Christner is an established planning and design firm known for bringing innovation, research and insight to the practice of architecture.  In recent years, Christner has expanded our expertise to the Science and Research market, specifically in plant science building design.  St. Louis has experienced a rapid growth in the plant and life science industry over the past few decades.  Christner is proud to be a part of such an impactful research industry with the design of two plant and life science projects, Donald Danforth Plant Science Center Expansion and KWS.


Leading the planning and design for this growing industry is Christner’s Science and Research Market Leader, Paulina Bugyis, Intl. Assoc. AIA. She brings over 18 years of planning and design experience, working with higher education and corporate clients regionally and nationally.  A passionate and committed professional, Paulina has dedicated her career to vivarium and laboratory planning and design, advocating for science, research and discovery. She brings a depth of experience in helping clients develop efficient and creative environments that support researcher collaboration that propels the advancement of science.  The combination of Paulina’s expertise and Christner’s recent design experience is elevating Christner to a plant science design leader.

Christner:  St. Louis has carved a niche for itself as a plant science hub.  What are some of the things that have set our city up for growth in this market?

Paulina Bugyis:  I believe that over the years the St Louis area has supported the growth of scientists and a skilled workforce based on the presence of Monsanto Global headquarters and the Donald Danforth Plant Science Center. In addition to large corporate clients, the strong support of business enterprises like Cortex and BRDG Park, as well as academic research institutions with strong biosciences growth like Washington University have also added to the significant growth of the St. Louis plant science market.  The Missouri Botanical Garden, with its longtime leaders in plant science, has also advanced St. Louis’s recognition as a plant science hub.

As an urban environment, St. Louis offers a community that is active, socially diverse with a very strong offering in education, jobs, and family life. It is no surprise that KWS, a German seed company set their North American headquarters in the St. Louis area, after considering other larger cities like Boston, San Francisco, and the Research Triangle Park in North Carolina.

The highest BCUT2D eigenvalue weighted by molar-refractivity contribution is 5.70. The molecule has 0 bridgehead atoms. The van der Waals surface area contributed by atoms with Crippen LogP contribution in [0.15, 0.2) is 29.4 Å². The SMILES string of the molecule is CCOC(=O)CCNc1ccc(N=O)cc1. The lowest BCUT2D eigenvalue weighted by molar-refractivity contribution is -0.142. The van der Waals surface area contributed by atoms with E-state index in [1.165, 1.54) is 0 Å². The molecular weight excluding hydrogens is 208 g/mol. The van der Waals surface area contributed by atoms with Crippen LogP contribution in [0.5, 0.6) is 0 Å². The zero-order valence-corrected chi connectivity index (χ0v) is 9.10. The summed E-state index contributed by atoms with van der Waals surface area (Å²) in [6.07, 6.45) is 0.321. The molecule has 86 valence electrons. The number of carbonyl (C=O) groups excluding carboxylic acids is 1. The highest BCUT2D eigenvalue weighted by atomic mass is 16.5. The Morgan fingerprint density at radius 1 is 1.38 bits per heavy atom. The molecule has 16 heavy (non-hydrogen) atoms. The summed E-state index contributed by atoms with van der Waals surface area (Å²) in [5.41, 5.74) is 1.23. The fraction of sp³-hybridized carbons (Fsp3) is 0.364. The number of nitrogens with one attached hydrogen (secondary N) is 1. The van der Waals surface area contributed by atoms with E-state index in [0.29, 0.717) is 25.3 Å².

The KWS Gateway Research Center achieved goals of creating transparency between lab and work space, flexibility to reconfigure work spaces, creation of a platform to support an intensely collaborative work process, and access to natural light throughout the space.

Christner:  What are some of the biggest challenges of designing for  plant sciences?

Paulina Bugyis:  When we plan for plant science, it is important to understand the flow of activities within the different groups and at times, look through a crystal ball to set up the lab design  for adaptability to new technologies without compromising efficiencies of space. The planning considerations have become broader, as we must consider an additional building type besides the labs and core areas, such as greenhouses and how those elements are related to the lab space and the researchers’ activities.  The goal for the design team is organizing these elements so they align with the site, staff workflow, and most importantly the mission of the institution.

Christner:  In 2016, Christner completed the expansion to the Donald Danforth Plant Science Center.  What are some of the features of this project that make a researcher’s job easier?

Paulina Bugyis:  The design of this facility was developed around 6 clear objectives:

  1. Create flexible, efficient, and transparent research space
  2. Stimulate interaction among scientists
  3. Reinforce a single research community
  4. Create a highly sustainable facility
  5. Respect the iconic research building
  6. Integrate building and landscape

The top three objectives focus on designing an environment conducive to directly and indirectly making the researchers job easier.  Two important design principles that were established were transparency and re-envisioning the landscape.